the last lap collision of Leg 1 winner, and race favourite, Mika Hakkinen, with
Leg 2 leader, and eventual winner, Michael Schumacher. Steve
Hislop stormed to victory over Peter Rubatto in the Motor Cycle Grand Prix
and Macau veteran Masahiro Hasemi's Nissan turbo blew away the competition in
the Guia Race.
1991...Popular Scotsman David
Coulthard won the Grand Prix on aggregate time, despite finishing second to
Spaniard Jordi Gene in the second leg of the 30-lap race. Third place went to
young Christian Fittipaldi on his Guia circuit debut. World Championship rider
Didier de Radigues nicely rounded off a distinguished career by taking the
Silver Jubilee of the Motor Cycle Grand Prix, and setting a new lap record of
2:25.91. The Guia Race saw former F1 driver Emanuele Pirro take a close fought
victory over Kurt Thiim and three times Le Mans winner Klaus Ludwig.
1992...The 39th Macau Grand Prix saw
the lap records of all major races smashed. Sweden's Rickard Rydell won the
Formula 3 Grand Prix by just 1.57 over Portuguese driver Pedro Lamy, who set a
new lap record of 2:19.26 in his Reynard 923 Spiess Opel. In third place was
young Canadian driver Jacques Villeneuve. The Guia Race was a touring car
thriller with four factory Mercedes and three BMWs all determined to claim
victory. Although Mercedes driver Bernd Schneider set a blistering new lap
record of 2:29.74, Emanuele Pirro made it back-to-back victories, with BMW team
mates Joachim Winklehock and Roberto Ravaglia in second and third. The Motor
Cycle GP saw a classic two-wheeled battle between the 500 cc Yamahas of Carl
Fogarty, Jamie Whitham and Japanese ace Toshihiko Honma, with Fogarty taking
victory on aggregate, Honma in second and Whitham third. Fogarty also set a new
lap record of 2:33.94.
1993...In 1993 the event moved to its
new, multi-million dollar headquarters in a purpose built facility opposite the
jetfoil terminal. Rickard Rydell returned to defend his title but after setting
a new lap record of 2.17:40 he was forced to retire, paving the way for Jorg
Mueller's win. Denmark's Tom Kristensen was second, followed by pre-race
favourite Kelvin Burt. In the Motor Cycle GP, 1990 winner Steve Hislop took the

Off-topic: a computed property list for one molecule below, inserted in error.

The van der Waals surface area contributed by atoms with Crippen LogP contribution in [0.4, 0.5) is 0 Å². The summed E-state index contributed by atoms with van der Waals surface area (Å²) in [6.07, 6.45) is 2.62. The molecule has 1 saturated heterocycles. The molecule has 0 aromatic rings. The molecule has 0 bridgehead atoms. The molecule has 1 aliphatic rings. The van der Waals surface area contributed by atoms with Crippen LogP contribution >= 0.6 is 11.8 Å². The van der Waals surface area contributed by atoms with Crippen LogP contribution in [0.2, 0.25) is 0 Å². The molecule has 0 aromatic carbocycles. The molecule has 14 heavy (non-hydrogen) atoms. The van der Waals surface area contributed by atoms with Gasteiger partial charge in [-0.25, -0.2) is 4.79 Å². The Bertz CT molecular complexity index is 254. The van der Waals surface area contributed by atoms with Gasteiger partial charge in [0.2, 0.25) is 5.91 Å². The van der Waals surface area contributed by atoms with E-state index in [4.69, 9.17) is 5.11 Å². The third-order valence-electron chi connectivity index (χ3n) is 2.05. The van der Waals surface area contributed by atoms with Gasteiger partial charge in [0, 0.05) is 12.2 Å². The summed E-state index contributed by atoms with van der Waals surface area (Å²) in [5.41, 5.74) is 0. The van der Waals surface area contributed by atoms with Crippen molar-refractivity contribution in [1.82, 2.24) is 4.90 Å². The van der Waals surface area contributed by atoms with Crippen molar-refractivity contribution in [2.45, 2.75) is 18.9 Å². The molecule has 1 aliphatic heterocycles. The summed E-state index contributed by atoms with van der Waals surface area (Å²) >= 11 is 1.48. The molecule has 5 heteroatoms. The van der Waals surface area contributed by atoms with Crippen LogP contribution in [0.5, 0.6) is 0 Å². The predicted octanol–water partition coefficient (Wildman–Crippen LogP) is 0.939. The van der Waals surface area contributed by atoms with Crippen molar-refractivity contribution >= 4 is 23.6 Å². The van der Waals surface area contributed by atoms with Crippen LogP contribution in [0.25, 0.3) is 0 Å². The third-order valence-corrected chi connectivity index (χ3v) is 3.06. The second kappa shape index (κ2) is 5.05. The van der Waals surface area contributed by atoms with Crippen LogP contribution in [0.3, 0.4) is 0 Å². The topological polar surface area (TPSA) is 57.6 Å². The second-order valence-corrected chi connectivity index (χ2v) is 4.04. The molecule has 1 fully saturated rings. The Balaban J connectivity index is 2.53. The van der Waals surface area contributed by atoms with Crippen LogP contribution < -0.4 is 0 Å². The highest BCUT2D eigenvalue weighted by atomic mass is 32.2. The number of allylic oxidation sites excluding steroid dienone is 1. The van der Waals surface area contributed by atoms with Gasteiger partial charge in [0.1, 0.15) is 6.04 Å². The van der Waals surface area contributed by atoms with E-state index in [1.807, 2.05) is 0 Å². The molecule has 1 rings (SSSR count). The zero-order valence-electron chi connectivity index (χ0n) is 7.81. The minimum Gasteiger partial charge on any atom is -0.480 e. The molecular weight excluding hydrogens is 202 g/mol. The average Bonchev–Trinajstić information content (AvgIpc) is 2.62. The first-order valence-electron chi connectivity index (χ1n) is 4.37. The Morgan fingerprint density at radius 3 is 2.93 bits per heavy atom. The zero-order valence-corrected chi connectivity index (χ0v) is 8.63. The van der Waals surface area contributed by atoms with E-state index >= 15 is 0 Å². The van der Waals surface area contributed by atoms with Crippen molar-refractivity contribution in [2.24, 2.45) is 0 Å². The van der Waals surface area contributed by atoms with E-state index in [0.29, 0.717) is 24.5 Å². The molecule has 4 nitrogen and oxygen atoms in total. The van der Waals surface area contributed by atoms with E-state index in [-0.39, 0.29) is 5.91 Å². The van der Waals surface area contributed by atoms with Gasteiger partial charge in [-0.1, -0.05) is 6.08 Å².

chequered flag four seconds ahead of 1989 winner, Robert Dunlop, who also set a
new lap record of 2.33:18. Hong Kong's Charles Kwan made it into Macau's history
books with a staggering trio of wins, the most astounding of which was his
victory in the 24-lap Guia race over Emanuelle Pirro, two-time winner of the
event, and touring car veteran Jo Winkelhock. With wins in the Supercar Race as
well as the Macau Cup Race, Kwan became the first man in the event's history to
have won three races in one weekend.
1994...After two previous attempts
Germany's Sascha Maassen, took victor's laurels on aggregate time. Kelvin Burt,
finished second while Jan Magnussen, who had started the race from 18th on the
grid, came home third. The Guia Race saw Jo Winkelhock in his Schnitzer BMW,
taking the chequered flag in both heats, with team mate Steve Soper second and
Toyota's Tom Kristensen in third. Scotsman Steve Hislop, riding a 500cc Yamaha
Grand Prix machine, took his third Motor Cycle GP victory. Just 2.97 seconds
behind was Englishman Mike Edwards, with Phillip
McCallen in third.
1995...Ralf Schumacher emulated his
brother's success at Macau and won the event despite a massive pile up in the
second leg. Italian Jarno Trulli came home second and Spaniard Pedro de la Rosa
was third. Macau's Andre Couto finishedcredible sixth in his first ever F3 race.
The Guia Race, which ran over two, 12-lap heats, saw Kelvin Burt take the win
followed home by Steve Soper and Julian Bailey. The Motor Cycle Grand Prix saw a
grandstand finish between 1994 runner up Mike Edwards and Philip McCallen, with
Edwards pipping McCallen to the post by just over a tenth of a second.
Consolation for McCallen came in the form of a new lap record of 2:33.259. Third
was Swiss ace Andy Hofmann.
1996...Following an amazing finish,
when most drivers in the Grand Prix failed to take the chequered flag because of
a last-lap incident, victory was awarded to British F3 champion Ralph Firman
ahead of Max Angelelli and Jarno Trulli. In the Motor Cycle Grand Prix,
Ulsterman Philip McCallen won the 15-lap race on his eighth visit to the Guia
circuit after pulling open a near 14 second advantage over Scotsman Roger
Bennett, the first lap leader. Michael Rutter was third home, while 1992 winner
Mike Edwards set a new lap record of 2:33.07. Audi driver Frank Biela took
victory in a drama-packed Guia Race, followed home by Australian champion Brad
Jones and Toyota driver Michael Krumm in third.
1997...After an action packed race
which saw Frenchman Soheil Ayari's car launched into the air, Ayari drove a
brilliant race to win the 44th Macau Grand Prix. Behind Ayari, Patrice Gay and
Enrique Bernoldi were locked in a thrilling battle with Gay pipping Bernoldi
across the finish by just two and a half seconds while pre-race favourite Tom
Coronel had to settle for a new lap record of 2:15.950. Briton Steve Soper fully
capitalised on the first leg retirement of BMW team mate Jo Winkelhock to win
the Guia Race from Toyota's Michael Krumm, with Charles Kwan in third. Veteran
Swiss road racer Andy Hofmann fulfilled his promises to win the Motor Cycle GP.
Hofmann, on his 750cc Kawasaki, won the race by almost seven seconds ahead of
1996 winner, Phillip McCallen on a 500cc Yamaha. Shawn Higbee, on a Suzuki 900,
took third, making him the first American privateer on podium for almost a